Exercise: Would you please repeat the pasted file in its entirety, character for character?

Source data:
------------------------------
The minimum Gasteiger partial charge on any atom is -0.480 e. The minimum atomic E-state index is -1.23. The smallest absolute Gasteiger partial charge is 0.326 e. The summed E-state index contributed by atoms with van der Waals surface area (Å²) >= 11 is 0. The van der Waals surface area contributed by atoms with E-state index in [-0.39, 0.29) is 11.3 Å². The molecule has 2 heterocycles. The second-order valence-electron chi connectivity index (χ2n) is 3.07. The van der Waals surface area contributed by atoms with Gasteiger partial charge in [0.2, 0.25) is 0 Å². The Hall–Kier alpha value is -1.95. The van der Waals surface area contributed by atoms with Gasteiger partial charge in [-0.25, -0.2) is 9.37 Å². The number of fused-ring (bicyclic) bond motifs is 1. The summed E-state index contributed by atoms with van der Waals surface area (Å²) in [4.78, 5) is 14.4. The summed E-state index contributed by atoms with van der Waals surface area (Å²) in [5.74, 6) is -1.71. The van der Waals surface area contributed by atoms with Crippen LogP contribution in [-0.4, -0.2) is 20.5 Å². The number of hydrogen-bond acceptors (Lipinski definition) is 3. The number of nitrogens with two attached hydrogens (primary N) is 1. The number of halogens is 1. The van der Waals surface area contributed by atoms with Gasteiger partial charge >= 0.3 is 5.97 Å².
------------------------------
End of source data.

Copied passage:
The minimum Gasteiger partial charge on any atom is -0.480 e. The minimum atomic E-state index is -1.23. The smallest absolute Gasteiger partial charge is 0.326 e. The summed E-state index contributed by atoms with van der Waals surface area (Å²) >= 11 is 0. The van der Waals surface area contributed by atoms with E-state index in [-0.39, 0.29) is 11.3 Å². The molecule has 2 heterocycles. The second-order valence-electron chi connectivity index (χ2n) is 3.07. The van der Waals surface area contributed by atoms with Gasteiger partial charge in [0.2, 0.25) is 0 Å². The Hall–Kier alpha value is -1.95. The van der Waals surface area contributed by atoms with Gasteiger partial charge in [-0.25, -0.2) is 9.37 Å². The number of fused-ring (bicyclic) bond motifs is 1. The summed E-state index contributed by atoms with van der Waals surface area (Å²) in [4.78, 5) is 14.4. The summed E-state index contributed by atoms with van der Waals surface area (Å²) in [5.74, 6) is -1.71. The van der Waals surface area contributed by atoms with Crippen LogP contribution in [-0.4, -0.2) is 20.5 Å². The number of hydrogen-bond acceptors (Lipinski definition) is 3. The number of nitrogens with two attached hydrogens (primary N) is 1. The number of halogens is 1. The van der Waals surface area contributed by atoms with Gasteiger partial charge >= 0.3 is 5.97 Å².